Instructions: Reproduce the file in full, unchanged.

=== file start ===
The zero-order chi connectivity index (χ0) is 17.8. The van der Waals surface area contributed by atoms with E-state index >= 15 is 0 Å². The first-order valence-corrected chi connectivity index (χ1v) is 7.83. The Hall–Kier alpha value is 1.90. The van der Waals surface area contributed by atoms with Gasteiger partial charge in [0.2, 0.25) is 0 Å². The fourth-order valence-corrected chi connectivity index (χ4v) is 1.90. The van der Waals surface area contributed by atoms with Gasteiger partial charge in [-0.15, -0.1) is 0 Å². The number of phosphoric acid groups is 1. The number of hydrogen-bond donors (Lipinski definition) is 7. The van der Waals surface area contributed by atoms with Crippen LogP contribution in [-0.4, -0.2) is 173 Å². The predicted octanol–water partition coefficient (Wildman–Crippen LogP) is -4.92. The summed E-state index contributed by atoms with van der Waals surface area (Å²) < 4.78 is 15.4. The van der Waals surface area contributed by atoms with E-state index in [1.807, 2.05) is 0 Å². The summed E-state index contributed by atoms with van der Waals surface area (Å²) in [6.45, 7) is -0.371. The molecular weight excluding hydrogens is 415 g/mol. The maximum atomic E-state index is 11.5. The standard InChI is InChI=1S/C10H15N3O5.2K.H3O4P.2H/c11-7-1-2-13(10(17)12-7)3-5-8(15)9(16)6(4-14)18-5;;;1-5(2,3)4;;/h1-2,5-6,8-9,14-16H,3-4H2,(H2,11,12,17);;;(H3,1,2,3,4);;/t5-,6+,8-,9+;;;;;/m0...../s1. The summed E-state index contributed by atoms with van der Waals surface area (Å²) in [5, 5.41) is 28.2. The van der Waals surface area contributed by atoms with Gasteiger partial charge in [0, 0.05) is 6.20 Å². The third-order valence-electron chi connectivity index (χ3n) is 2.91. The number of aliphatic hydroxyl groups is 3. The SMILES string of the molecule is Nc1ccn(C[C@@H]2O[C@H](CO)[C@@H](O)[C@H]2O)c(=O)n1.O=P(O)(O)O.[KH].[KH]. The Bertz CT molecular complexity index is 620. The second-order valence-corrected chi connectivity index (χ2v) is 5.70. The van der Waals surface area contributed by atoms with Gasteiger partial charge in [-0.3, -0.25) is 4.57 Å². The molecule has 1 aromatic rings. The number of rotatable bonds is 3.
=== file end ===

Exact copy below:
The zero-order chi connectivity index (χ0) is 17.8. The van der Waals surface area contributed by atoms with E-state index >= 15 is 0 Å². The first-order valence-corrected chi connectivity index (χ1v) is 7.83. The Hall–Kier alpha value is 1.90. The van der Waals surface area contributed by atoms with Gasteiger partial charge in [0.2, 0.25) is 0 Å². The fourth-order valence-corrected chi connectivity index (χ4v) is 1.90. The van der Waals surface area contributed by atoms with Gasteiger partial charge in [-0.15, -0.1) is 0 Å². The number of phosphoric acid groups is 1. The number of hydrogen-bond donors (Lipinski definition) is 7. The van der Waals surface area contributed by atoms with Crippen LogP contribution in [-0.4, -0.2) is 173 Å². The predicted octanol–water partition coefficient (Wildman–Crippen LogP) is -4.92. The summed E-state index contributed by atoms with van der Waals surface area (Å²) < 4.78 is 15.4. The van der Waals surface area contributed by atoms with E-state index in [1.807, 2.05) is 0 Å². The summed E-state index contributed by atoms with van der Waals surface area (Å²) in [6.45, 7) is -0.371. The molecular weight excluding hydrogens is 415 g/mol. The maximum atomic E-state index is 11.5. The standard InChI is InChI=1S/C10H15N3O5.2K.H3O4P.2H/c11-7-1-2-13(10(17)12-7)3-5-8(15)9(16)6(4-14)18-5;;;1-5(2,3)4;;/h1-2,5-6,8-9,14-16H,3-4H2,(H2,11,12,17);;;(H3,1,2,3,4);;/t5-,6+,8-,9+;;;;;/m0...../s1. The summed E-state index contributed by atoms with van der Waals surface area (Å²) in [5, 5.41) is 28.2. The van der Waals surface area contributed by atoms with Gasteiger partial charge in [0, 0.05) is 6.20 Å². The third-order valence-electron chi connectivity index (χ3n) is 2.91. The number of aliphatic hydroxyl groups is 3. The SMILES string of the molecule is Nc1ccn(C[C@@H]2O[C@H](CO)[C@@H](O)[C@H]2O)c(=O)n1.O=P(O)(O)O.[KH].[KH]. The Bertz CT molecular complexity index is 620. The second-order valence-corrected chi connectivity index (χ2v) is 5.70. The van der Waals surface area contributed by atoms with Gasteiger partial charge in [-0.3, -0.25) is 4.57 Å². The molecule has 1 aromatic rings. The number of rotatable bonds is 3.